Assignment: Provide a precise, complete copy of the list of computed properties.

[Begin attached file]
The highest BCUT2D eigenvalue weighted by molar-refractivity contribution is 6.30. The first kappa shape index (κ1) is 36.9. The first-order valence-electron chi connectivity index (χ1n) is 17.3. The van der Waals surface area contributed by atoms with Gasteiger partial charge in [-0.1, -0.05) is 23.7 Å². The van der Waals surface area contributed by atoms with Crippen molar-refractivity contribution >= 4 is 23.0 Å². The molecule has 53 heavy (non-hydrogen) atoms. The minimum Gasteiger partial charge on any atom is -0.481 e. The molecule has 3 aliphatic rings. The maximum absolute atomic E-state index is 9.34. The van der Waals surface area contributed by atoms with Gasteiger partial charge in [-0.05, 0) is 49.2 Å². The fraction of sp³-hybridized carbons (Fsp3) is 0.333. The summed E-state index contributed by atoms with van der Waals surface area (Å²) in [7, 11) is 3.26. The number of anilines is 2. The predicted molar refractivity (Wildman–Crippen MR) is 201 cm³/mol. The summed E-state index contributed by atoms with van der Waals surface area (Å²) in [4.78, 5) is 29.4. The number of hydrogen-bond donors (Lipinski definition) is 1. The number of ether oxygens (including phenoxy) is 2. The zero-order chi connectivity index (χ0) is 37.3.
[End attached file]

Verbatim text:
The highest BCUT2D eigenvalue weighted by molar-refractivity contribution is 6.30. The first kappa shape index (κ1) is 36.9. The first-order valence-electron chi connectivity index (χ1n) is 17.3. The van der Waals surface area contributed by atoms with Gasteiger partial charge in [-0.1, -0.05) is 23.7 Å². The van der Waals surface area contributed by atoms with Crippen molar-refractivity contribution >= 4 is 23.0 Å². The molecule has 53 heavy (non-hydrogen) atoms. The minimum Gasteiger partial charge on any atom is -0.481 e. The molecule has 3 aliphatic rings. The maximum absolute atomic E-state index is 9.34. The van der Waals surface area contributed by atoms with Gasteiger partial charge in [-0.05, 0) is 49.2 Å². The fraction of sp³-hybridized carbons (Fsp3) is 0.333. The summed E-state index contributed by atoms with van der Waals surface area (Å²) in [7, 11) is 3.26. The number of anilines is 2. The predicted molar refractivity (Wildman–Crippen MR) is 201 cm³/mol. The summed E-state index contributed by atoms with van der Waals surface area (Å²) in [4.78, 5) is 29.4. The number of hydrogen-bond donors (Lipinski definition) is 1. The number of ether oxygens (including phenoxy) is 2. The zero-order chi connectivity index (χ0) is 37.3.